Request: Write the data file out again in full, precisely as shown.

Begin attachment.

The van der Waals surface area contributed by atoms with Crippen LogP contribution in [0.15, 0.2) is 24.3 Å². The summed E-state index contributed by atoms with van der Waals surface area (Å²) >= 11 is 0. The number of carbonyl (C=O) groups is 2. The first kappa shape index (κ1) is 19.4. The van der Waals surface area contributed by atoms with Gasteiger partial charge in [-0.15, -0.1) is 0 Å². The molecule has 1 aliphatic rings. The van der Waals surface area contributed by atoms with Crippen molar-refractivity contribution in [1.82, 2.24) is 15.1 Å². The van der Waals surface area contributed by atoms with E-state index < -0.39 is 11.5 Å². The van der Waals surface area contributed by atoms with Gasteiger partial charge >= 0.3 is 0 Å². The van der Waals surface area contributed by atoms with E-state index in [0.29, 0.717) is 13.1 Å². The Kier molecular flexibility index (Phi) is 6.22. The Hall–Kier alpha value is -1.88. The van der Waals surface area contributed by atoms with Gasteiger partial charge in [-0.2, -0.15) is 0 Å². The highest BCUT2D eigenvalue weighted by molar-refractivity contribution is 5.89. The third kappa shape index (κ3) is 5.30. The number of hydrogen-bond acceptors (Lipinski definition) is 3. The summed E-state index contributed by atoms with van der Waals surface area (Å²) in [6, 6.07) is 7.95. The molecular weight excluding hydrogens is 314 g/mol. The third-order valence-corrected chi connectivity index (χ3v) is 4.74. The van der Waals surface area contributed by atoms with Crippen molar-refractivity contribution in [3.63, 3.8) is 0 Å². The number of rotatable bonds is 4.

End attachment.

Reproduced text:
The van der Waals surface area contributed by atoms with Crippen LogP contribution in [0.15, 0.2) is 24.3 Å². The summed E-state index contributed by atoms with van der Waals surface area (Å²) >= 11 is 0. The number of carbonyl (C=O) groups is 2. The first kappa shape index (κ1) is 19.4. The van der Waals surface area contributed by atoms with Gasteiger partial charge in [-0.15, -0.1) is 0 Å². The molecule has 1 aliphatic rings. The van der Waals surface area contributed by atoms with Crippen molar-refractivity contribution in [1.82, 2.24) is 15.1 Å². The van der Waals surface area contributed by atoms with E-state index < -0.39 is 11.5 Å². The van der Waals surface area contributed by atoms with Gasteiger partial charge >= 0.3 is 0 Å². The van der Waals surface area contributed by atoms with E-state index in [0.29, 0.717) is 13.1 Å². The Kier molecular flexibility index (Phi) is 6.22. The Hall–Kier alpha value is -1.88. The van der Waals surface area contributed by atoms with Gasteiger partial charge in [-0.2, -0.15) is 0 Å². The highest BCUT2D eigenvalue weighted by molar-refractivity contribution is 5.89. The third kappa shape index (κ3) is 5.30. The number of hydrogen-bond acceptors (Lipinski definition) is 3. The summed E-state index contributed by atoms with van der Waals surface area (Å²) in [6, 6.07) is 7.95. The molecular weight excluding hydrogens is 314 g/mol. The third-order valence-corrected chi connectivity index (χ3v) is 4.74. The van der Waals surface area contributed by atoms with Crippen molar-refractivity contribution in [3.63, 3.8) is 0 Å². The number of rotatable bonds is 4.